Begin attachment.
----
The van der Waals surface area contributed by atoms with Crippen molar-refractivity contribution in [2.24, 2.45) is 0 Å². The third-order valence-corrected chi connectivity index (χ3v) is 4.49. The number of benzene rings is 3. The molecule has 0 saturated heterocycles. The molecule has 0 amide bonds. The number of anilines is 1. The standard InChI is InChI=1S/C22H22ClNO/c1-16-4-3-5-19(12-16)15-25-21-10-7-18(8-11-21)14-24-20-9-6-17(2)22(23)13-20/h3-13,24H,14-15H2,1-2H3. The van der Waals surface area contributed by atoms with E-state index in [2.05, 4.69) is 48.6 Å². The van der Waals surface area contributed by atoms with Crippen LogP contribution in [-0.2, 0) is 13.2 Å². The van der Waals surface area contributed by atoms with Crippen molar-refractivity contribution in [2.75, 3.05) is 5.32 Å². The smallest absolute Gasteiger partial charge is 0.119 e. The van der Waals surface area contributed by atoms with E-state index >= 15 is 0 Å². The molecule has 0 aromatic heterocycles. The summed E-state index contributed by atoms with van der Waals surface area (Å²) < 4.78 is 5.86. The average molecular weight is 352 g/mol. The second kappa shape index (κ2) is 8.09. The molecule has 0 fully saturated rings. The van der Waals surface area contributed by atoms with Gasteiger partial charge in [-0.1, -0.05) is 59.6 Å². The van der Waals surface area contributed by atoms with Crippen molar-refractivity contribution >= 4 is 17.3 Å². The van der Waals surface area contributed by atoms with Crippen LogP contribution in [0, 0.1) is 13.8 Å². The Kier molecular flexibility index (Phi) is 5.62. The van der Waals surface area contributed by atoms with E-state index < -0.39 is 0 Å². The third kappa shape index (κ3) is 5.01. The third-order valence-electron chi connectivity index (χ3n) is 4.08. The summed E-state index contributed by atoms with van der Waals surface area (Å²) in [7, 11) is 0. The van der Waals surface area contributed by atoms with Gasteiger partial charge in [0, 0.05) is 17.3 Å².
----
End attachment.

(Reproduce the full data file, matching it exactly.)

The van der Waals surface area contributed by atoms with Crippen molar-refractivity contribution in [2.24, 2.45) is 0 Å². The third-order valence-corrected chi connectivity index (χ3v) is 4.49. The number of benzene rings is 3. The molecule has 0 saturated heterocycles. The molecule has 0 amide bonds. The number of anilines is 1. The standard InChI is InChI=1S/C22H22ClNO/c1-16-4-3-5-19(12-16)15-25-21-10-7-18(8-11-21)14-24-20-9-6-17(2)22(23)13-20/h3-13,24H,14-15H2,1-2H3. The van der Waals surface area contributed by atoms with E-state index in [2.05, 4.69) is 48.6 Å². The van der Waals surface area contributed by atoms with Crippen LogP contribution in [-0.2, 0) is 13.2 Å². The van der Waals surface area contributed by atoms with Crippen molar-refractivity contribution in [2.75, 3.05) is 5.32 Å². The smallest absolute Gasteiger partial charge is 0.119 e. The van der Waals surface area contributed by atoms with E-state index >= 15 is 0 Å². The molecule has 0 aromatic heterocycles. The summed E-state index contributed by atoms with van der Waals surface area (Å²) < 4.78 is 5.86. The average molecular weight is 352 g/mol. The second kappa shape index (κ2) is 8.09. The molecule has 0 fully saturated rings. The van der Waals surface area contributed by atoms with Gasteiger partial charge in [-0.1, -0.05) is 59.6 Å². The van der Waals surface area contributed by atoms with Crippen molar-refractivity contribution >= 4 is 17.3 Å². The van der Waals surface area contributed by atoms with Crippen LogP contribution in [0, 0.1) is 13.8 Å². The Kier molecular flexibility index (Phi) is 5.62. The van der Waals surface area contributed by atoms with E-state index < -0.39 is 0 Å². The third kappa shape index (κ3) is 5.01. The third-order valence-electron chi connectivity index (χ3n) is 4.08. The summed E-state index contributed by atoms with van der Waals surface area (Å²) in [7, 11) is 0. The van der Waals surface area contributed by atoms with Gasteiger partial charge in [0, 0.05) is 17.3 Å².